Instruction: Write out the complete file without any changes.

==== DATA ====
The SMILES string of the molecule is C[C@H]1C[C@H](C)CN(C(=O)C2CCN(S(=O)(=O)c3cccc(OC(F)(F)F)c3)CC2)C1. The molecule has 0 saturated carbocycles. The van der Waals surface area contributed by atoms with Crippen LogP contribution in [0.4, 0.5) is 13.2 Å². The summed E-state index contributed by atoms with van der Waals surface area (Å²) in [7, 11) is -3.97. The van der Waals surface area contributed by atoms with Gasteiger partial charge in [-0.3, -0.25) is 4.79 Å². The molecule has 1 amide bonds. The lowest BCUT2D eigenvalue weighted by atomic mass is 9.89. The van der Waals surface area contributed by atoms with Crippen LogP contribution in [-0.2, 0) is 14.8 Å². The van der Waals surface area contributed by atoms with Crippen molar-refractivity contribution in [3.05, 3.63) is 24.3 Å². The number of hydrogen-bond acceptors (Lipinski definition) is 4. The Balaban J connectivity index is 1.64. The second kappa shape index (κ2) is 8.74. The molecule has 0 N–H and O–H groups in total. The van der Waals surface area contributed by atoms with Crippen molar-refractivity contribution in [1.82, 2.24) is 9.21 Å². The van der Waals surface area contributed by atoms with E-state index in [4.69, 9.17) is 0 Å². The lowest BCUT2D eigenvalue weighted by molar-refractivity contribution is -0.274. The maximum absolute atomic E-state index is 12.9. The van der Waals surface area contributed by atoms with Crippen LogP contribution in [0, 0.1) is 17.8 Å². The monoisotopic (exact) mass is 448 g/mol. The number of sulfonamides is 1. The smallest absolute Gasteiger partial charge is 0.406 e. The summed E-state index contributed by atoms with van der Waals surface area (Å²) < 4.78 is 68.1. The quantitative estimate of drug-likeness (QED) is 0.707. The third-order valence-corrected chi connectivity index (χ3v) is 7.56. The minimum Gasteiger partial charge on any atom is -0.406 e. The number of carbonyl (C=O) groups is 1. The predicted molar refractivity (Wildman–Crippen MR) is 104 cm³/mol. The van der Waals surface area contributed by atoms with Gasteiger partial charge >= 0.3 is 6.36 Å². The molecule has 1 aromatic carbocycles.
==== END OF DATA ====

The SMILES string of the molecule is C[C@H]1C[C@H](C)CN(C(=O)C2CCN(S(=O)(=O)c3cccc(OC(F)(F)F)c3)CC2)C1. The molecule has 0 saturated carbocycles. The van der Waals surface area contributed by atoms with Crippen LogP contribution in [0.4, 0.5) is 13.2 Å². The summed E-state index contributed by atoms with van der Waals surface area (Å²) in [7, 11) is -3.97. The van der Waals surface area contributed by atoms with Gasteiger partial charge in [-0.3, -0.25) is 4.79 Å². The molecule has 1 amide bonds. The lowest BCUT2D eigenvalue weighted by atomic mass is 9.89. The van der Waals surface area contributed by atoms with Crippen LogP contribution in [-0.2, 0) is 14.8 Å². The van der Waals surface area contributed by atoms with Crippen molar-refractivity contribution in [3.05, 3.63) is 24.3 Å². The number of hydrogen-bond acceptors (Lipinski definition) is 4. The Balaban J connectivity index is 1.64. The second kappa shape index (κ2) is 8.74. The molecule has 0 N–H and O–H groups in total. The van der Waals surface area contributed by atoms with Crippen molar-refractivity contribution in [1.82, 2.24) is 9.21 Å². The van der Waals surface area contributed by atoms with E-state index in [4.69, 9.17) is 0 Å². The lowest BCUT2D eigenvalue weighted by molar-refractivity contribution is -0.274. The maximum absolute atomic E-state index is 12.9. The van der Waals surface area contributed by atoms with Crippen LogP contribution in [0, 0.1) is 17.8 Å². The monoisotopic (exact) mass is 448 g/mol. The number of sulfonamides is 1. The smallest absolute Gasteiger partial charge is 0.406 e. The summed E-state index contributed by atoms with van der Waals surface area (Å²) < 4.78 is 68.1. The quantitative estimate of drug-likeness (QED) is 0.707. The third-order valence-corrected chi connectivity index (χ3v) is 7.56. The minimum Gasteiger partial charge on any atom is -0.406 e. The number of carbonyl (C=O) groups is 1. The predicted molar refractivity (Wildman–Crippen MR) is 104 cm³/mol. The van der Waals surface area contributed by atoms with Gasteiger partial charge >= 0.3 is 6.36 Å². The molecule has 1 aromatic carbocycles.